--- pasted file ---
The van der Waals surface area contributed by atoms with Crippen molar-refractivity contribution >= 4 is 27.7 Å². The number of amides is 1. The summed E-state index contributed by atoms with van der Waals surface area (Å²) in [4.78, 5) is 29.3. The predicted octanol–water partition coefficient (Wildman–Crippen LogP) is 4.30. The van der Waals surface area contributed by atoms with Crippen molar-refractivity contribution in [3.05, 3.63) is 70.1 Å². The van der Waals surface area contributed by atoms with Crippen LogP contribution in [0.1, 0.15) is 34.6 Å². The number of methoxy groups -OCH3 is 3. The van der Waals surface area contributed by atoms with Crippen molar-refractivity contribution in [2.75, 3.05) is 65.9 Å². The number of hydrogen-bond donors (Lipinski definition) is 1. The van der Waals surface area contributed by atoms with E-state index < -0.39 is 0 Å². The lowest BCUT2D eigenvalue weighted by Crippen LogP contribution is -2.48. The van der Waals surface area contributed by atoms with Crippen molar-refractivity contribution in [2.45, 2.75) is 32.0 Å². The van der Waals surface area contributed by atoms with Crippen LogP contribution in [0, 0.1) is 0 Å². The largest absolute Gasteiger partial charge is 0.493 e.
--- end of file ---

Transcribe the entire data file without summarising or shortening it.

The van der Waals surface area contributed by atoms with Crippen molar-refractivity contribution >= 4 is 27.7 Å². The number of amides is 1. The summed E-state index contributed by atoms with van der Waals surface area (Å²) in [4.78, 5) is 29.3. The predicted octanol–water partition coefficient (Wildman–Crippen LogP) is 4.30. The van der Waals surface area contributed by atoms with Crippen molar-refractivity contribution in [3.05, 3.63) is 70.1 Å². The van der Waals surface area contributed by atoms with Crippen LogP contribution in [0.1, 0.15) is 34.6 Å². The number of methoxy groups -OCH3 is 3. The van der Waals surface area contributed by atoms with Crippen molar-refractivity contribution in [2.75, 3.05) is 65.9 Å². The number of hydrogen-bond donors (Lipinski definition) is 1. The van der Waals surface area contributed by atoms with E-state index < -0.39 is 0 Å². The lowest BCUT2D eigenvalue weighted by Crippen LogP contribution is -2.48. The van der Waals surface area contributed by atoms with Crippen molar-refractivity contribution in [2.45, 2.75) is 32.0 Å². The van der Waals surface area contributed by atoms with Crippen LogP contribution in [0, 0.1) is 0 Å². The largest absolute Gasteiger partial charge is 0.493 e.